TOPEKA, Kan. — The Latest on a Kansas Supreme Court hearing over the state’s school funding (all times local):

2:40 p.m.

The Kansas Supreme Court is weighing whether state legislators boosted spending on public schools enough this year to provide a suitable education to all children, as the high court had ordered.

The justices heard arguments Tuesday from attorneys about a new school finance law but appeared skeptical that the funding plan offers enough money for education.

That law phases in a $293 million increase in education funding over two years. The justices ruled in March that the state’s then-$4 billion a year in aid to its 286 school districts was inadequate.

School districts suing for more funding say the state needs to add nearly $900 million over two years for funding to be adequate. But an attorney for the state countered that the new law vastly improved the previous way schools were funded.


12:15 a.m.

Attorneys for Kansas face an often skeptical state Supreme Court as they prepare to argue that legislators boosted spending on public schools enough this year to provide a suitable education to all children.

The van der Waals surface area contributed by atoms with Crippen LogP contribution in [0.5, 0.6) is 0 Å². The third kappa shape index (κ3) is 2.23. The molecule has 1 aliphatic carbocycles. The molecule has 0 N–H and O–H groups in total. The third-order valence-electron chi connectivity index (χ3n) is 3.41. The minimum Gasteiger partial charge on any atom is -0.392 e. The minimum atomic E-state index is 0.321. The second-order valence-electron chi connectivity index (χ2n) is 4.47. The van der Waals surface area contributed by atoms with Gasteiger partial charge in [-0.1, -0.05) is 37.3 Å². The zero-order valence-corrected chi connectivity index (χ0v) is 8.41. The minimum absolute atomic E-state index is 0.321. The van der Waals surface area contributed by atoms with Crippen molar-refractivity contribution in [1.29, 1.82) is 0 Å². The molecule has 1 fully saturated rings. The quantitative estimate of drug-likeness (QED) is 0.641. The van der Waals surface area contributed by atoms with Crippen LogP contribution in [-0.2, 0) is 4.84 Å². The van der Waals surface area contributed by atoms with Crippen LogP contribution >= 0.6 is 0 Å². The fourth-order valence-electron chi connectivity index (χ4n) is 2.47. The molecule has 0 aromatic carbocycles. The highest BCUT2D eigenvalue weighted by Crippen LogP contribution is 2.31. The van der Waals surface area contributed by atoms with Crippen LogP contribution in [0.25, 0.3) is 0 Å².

The high court is hearing arguments Tuesday from attorneys about a new school finance law phasing in a $293 million increase in education funding over two years. The justices ruled in March that the state’s then-$4 billion a year in aid to its 286 school districts was inadequate.

It was the latest in a string of decisions favoring four school districts that sued Kansas in 2010.

The state argues that the increase is sizeable and new dollars are targeted toward helping under-performing students.

Lawyers for the school districts argue that lawmakers fell at least $600 million short.